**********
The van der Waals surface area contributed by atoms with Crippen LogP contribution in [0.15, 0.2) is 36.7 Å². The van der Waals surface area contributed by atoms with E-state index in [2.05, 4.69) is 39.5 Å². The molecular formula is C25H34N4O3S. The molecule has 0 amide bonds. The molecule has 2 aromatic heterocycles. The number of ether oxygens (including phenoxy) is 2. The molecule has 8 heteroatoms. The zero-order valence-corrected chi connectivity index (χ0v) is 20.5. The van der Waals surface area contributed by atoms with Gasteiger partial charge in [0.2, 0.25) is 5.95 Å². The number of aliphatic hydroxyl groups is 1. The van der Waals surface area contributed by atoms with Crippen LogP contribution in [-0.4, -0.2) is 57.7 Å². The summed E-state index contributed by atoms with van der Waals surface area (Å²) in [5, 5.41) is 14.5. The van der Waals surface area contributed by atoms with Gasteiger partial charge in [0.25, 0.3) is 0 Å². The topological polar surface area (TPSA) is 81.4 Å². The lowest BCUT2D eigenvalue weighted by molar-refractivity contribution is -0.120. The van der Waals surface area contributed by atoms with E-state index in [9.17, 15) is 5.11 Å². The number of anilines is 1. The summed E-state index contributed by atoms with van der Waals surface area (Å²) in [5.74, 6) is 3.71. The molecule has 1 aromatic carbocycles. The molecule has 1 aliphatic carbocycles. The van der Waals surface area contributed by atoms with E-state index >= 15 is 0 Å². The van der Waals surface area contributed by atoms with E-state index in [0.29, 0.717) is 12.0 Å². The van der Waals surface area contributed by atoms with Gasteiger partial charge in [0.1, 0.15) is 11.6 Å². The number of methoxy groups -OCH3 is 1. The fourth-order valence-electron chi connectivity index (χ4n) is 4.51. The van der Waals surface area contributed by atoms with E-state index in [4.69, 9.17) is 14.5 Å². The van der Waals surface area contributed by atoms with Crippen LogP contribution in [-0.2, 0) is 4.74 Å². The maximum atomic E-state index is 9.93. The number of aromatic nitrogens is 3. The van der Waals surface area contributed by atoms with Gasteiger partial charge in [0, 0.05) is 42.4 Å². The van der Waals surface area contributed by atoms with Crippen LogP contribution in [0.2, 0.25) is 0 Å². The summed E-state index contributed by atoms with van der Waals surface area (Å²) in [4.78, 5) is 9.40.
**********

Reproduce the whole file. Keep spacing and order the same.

The van der Waals surface area contributed by atoms with Crippen LogP contribution in [0.15, 0.2) is 36.7 Å². The van der Waals surface area contributed by atoms with E-state index in [2.05, 4.69) is 39.5 Å². The molecular formula is C25H34N4O3S. The molecule has 0 amide bonds. The molecule has 2 aromatic heterocycles. The number of ether oxygens (including phenoxy) is 2. The molecule has 8 heteroatoms. The zero-order valence-corrected chi connectivity index (χ0v) is 20.5. The van der Waals surface area contributed by atoms with Gasteiger partial charge in [0.2, 0.25) is 5.95 Å². The number of aliphatic hydroxyl groups is 1. The van der Waals surface area contributed by atoms with Crippen LogP contribution in [-0.4, -0.2) is 57.7 Å². The summed E-state index contributed by atoms with van der Waals surface area (Å²) in [5, 5.41) is 14.5. The van der Waals surface area contributed by atoms with Gasteiger partial charge in [0.25, 0.3) is 0 Å². The topological polar surface area (TPSA) is 81.4 Å². The lowest BCUT2D eigenvalue weighted by molar-refractivity contribution is -0.120. The van der Waals surface area contributed by atoms with E-state index in [9.17, 15) is 5.11 Å². The number of anilines is 1. The summed E-state index contributed by atoms with van der Waals surface area (Å²) in [5.74, 6) is 3.71. The molecule has 1 aromatic carbocycles. The molecule has 1 aliphatic carbocycles. The van der Waals surface area contributed by atoms with E-state index >= 15 is 0 Å². The van der Waals surface area contributed by atoms with E-state index in [0.29, 0.717) is 12.0 Å². The van der Waals surface area contributed by atoms with Gasteiger partial charge in [0.1, 0.15) is 11.6 Å². The number of methoxy groups -OCH3 is 1. The fourth-order valence-electron chi connectivity index (χ4n) is 4.51. The van der Waals surface area contributed by atoms with E-state index in [4.69, 9.17) is 14.5 Å². The van der Waals surface area contributed by atoms with Crippen LogP contribution in [-0.2, 0) is 4.74 Å². The maximum atomic E-state index is 9.93. The number of aromatic nitrogens is 3. The van der Waals surface area contributed by atoms with Gasteiger partial charge in [0, 0.05) is 42.4 Å². The van der Waals surface area contributed by atoms with Crippen LogP contribution in [0.2, 0.25) is 0 Å². The summed E-state index contributed by atoms with van der Waals surface area (Å²) in [4.78, 5) is 9.40.